While Lunchtime Classics takes its summer break, we’re looking back at some of the program’s featured artists.
Rachel Grimes is a pianist, composer, and arranger based in Kentucky. She has achieved a certain amount of fame in the ground-breaking chamber ensemble Rachel’s, with whom she toured and released six albums. Rachel’s solo releases include Book of Leaves, Marion County 1938, and Compound Leaves.
Grimes’s music defies a tidy description. Her music crosses many genres, from classical to jazz to ambient to Americana. BBC reviewer Spencer Grady said of her solo debut album that…
“Her most wondrous gift was always her ability to paint the most evocative pictures in purest ivory and her lightness of touch allows majestic statements such as the Corner Room and Long Before Us to ring out, echoing with sensuousness and sentiment before drawing the listener back in.”
Grimes is one of the artists included in the June 2014 issue of the Smithsonian Magazine, highlighting artistic interpretations of “The Star-Spangled Banner.”
In its June 2014 issue, the Smithsonian Magazine is highlighting artistic interpretations of “The Star-Spangled Banner,” from visual and graphic art, poetry to music. Included in the collection is Rachel Grimes, who composed this arrangement of our National Anthem, shifting it’s bright, major-key melody to a more contemplative, minor key.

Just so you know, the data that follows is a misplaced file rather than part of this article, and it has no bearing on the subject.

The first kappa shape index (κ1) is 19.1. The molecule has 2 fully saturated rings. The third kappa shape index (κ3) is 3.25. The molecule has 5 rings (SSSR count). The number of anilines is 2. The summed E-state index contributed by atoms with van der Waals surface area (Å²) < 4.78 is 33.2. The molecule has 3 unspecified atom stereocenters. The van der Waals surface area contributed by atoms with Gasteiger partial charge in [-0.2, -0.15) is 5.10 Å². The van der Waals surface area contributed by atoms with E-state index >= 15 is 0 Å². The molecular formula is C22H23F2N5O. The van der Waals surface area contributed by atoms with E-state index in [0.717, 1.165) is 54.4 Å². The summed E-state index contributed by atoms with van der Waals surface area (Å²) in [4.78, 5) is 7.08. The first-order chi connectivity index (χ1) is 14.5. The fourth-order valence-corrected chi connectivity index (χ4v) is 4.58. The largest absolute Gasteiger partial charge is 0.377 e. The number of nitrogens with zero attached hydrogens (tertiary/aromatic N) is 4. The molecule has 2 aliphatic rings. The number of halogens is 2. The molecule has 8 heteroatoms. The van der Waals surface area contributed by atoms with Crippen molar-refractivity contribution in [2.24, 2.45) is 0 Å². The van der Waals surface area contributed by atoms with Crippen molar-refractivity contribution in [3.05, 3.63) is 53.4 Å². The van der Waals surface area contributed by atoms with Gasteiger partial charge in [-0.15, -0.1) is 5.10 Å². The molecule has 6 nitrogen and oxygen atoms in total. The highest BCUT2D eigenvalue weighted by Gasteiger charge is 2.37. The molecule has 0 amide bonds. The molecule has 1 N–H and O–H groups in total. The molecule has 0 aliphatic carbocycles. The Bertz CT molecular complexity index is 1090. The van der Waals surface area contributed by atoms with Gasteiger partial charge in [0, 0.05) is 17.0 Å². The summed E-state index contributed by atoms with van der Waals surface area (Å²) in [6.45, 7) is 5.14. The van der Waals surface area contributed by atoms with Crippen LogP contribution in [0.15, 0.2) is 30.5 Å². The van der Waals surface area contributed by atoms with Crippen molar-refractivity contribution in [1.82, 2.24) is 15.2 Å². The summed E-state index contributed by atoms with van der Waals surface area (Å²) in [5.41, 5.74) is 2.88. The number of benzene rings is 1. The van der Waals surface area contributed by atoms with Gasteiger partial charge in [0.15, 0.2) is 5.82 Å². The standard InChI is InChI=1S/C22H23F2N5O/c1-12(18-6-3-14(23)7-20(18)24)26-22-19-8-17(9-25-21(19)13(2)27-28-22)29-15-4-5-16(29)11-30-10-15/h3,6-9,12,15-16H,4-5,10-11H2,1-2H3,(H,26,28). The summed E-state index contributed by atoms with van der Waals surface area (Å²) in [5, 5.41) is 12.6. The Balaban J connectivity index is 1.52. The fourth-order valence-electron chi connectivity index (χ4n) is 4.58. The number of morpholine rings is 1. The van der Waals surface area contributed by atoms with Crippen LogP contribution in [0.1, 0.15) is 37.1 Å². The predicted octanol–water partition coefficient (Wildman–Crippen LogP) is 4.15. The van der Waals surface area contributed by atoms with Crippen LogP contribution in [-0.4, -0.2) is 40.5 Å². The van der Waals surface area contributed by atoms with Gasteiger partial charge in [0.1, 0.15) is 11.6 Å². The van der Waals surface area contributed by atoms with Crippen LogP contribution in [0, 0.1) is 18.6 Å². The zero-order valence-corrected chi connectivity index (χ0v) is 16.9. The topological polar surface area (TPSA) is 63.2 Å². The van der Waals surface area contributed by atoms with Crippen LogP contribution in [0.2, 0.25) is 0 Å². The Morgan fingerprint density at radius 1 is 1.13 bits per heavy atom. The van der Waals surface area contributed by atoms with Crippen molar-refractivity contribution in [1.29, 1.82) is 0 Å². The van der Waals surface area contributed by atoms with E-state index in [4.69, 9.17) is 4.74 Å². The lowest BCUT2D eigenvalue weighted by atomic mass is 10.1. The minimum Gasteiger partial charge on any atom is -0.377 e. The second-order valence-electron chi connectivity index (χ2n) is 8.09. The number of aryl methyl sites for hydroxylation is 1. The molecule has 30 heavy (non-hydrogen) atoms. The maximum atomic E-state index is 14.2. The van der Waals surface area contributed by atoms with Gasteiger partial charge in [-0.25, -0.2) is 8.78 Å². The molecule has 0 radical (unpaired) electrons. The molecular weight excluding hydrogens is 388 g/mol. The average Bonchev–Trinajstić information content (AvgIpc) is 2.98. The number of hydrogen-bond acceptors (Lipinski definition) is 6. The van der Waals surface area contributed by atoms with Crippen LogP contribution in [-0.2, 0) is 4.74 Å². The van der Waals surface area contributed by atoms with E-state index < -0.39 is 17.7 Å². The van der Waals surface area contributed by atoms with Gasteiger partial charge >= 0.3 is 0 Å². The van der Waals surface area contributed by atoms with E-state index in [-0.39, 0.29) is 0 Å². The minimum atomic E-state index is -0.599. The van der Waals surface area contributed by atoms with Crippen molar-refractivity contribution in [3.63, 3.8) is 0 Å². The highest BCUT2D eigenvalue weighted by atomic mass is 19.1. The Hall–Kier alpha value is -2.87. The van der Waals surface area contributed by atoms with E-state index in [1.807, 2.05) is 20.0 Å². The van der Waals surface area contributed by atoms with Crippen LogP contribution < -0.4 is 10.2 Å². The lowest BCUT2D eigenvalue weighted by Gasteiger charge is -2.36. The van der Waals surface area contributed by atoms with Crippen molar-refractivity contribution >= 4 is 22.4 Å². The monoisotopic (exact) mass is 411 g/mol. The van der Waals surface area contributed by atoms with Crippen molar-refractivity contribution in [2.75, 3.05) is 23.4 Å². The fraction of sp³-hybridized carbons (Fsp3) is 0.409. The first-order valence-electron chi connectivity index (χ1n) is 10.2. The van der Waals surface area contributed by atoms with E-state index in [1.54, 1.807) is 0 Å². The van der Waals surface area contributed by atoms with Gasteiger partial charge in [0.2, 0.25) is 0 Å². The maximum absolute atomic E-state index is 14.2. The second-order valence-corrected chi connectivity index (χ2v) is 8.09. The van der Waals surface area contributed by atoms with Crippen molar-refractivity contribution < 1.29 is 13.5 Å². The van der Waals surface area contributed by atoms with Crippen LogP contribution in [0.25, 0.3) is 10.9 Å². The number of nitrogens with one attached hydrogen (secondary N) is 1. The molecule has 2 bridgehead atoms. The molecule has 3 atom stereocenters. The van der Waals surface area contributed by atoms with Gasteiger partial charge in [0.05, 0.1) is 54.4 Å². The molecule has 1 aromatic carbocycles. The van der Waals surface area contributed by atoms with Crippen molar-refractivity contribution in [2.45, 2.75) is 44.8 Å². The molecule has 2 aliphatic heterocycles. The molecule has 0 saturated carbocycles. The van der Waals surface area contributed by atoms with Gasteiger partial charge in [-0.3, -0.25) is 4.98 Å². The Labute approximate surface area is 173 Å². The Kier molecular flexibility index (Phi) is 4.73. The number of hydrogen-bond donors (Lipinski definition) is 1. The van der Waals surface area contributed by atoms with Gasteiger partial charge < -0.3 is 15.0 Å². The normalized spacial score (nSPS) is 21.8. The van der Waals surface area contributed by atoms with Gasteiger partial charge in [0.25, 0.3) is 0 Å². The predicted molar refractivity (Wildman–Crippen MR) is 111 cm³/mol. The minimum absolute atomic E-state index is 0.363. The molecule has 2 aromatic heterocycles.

Arrangements of The Star-Spangled Banner are common – most every version sung at a sporting event is an arrangement (sometimes to its detriment). Igor Stravinsky arranged our national hymn for a Boston performance, where the police misunderstood a law prohibiting the tampering with The Star-Spangled Banner. Stravinsky, who became a US citizen the following year, withdrew it from the performance (the score and parts were confiscated, but Stravinsky was not arrested).
Jimi Hendrix’s Woodstock performance ranks as one of the more memorable.
And you can join this national sing-a-long on June 14th at 4pm.
This week you’ll have two opportunities to hear Rachel Grimes play. The first is on Thursday at the Green Building (Doors open at 7pm. Limited tickets available at Guestroom Records), where she’ll play with saxophonist Jacob Duncan and cellist Helen Money, and share the bill with another Louisvillian Cheyenne Mize, and with vocalist Susanna.
For the second concert, you have to drive to Knoxville, Tennessee for the 2014 Big Ears Festival. There she’ll reprise her performance with Duncan and Money, and be part of a lineup that includes Steve Reich, So Percussion, Jonny Greenwood (composer of scores to There Will Be Blood) and more.
(Photo above by William van der Voort from her De NWE Vorst concert)
The second installment of films featuring the music of Rachel Grimes comes in this charming home movie, Our Day (1938) chronicling the life of a Lebanon, Kentucky family. The film with music was first presented with music as part of Amateur Night: Home Movies from American Archives.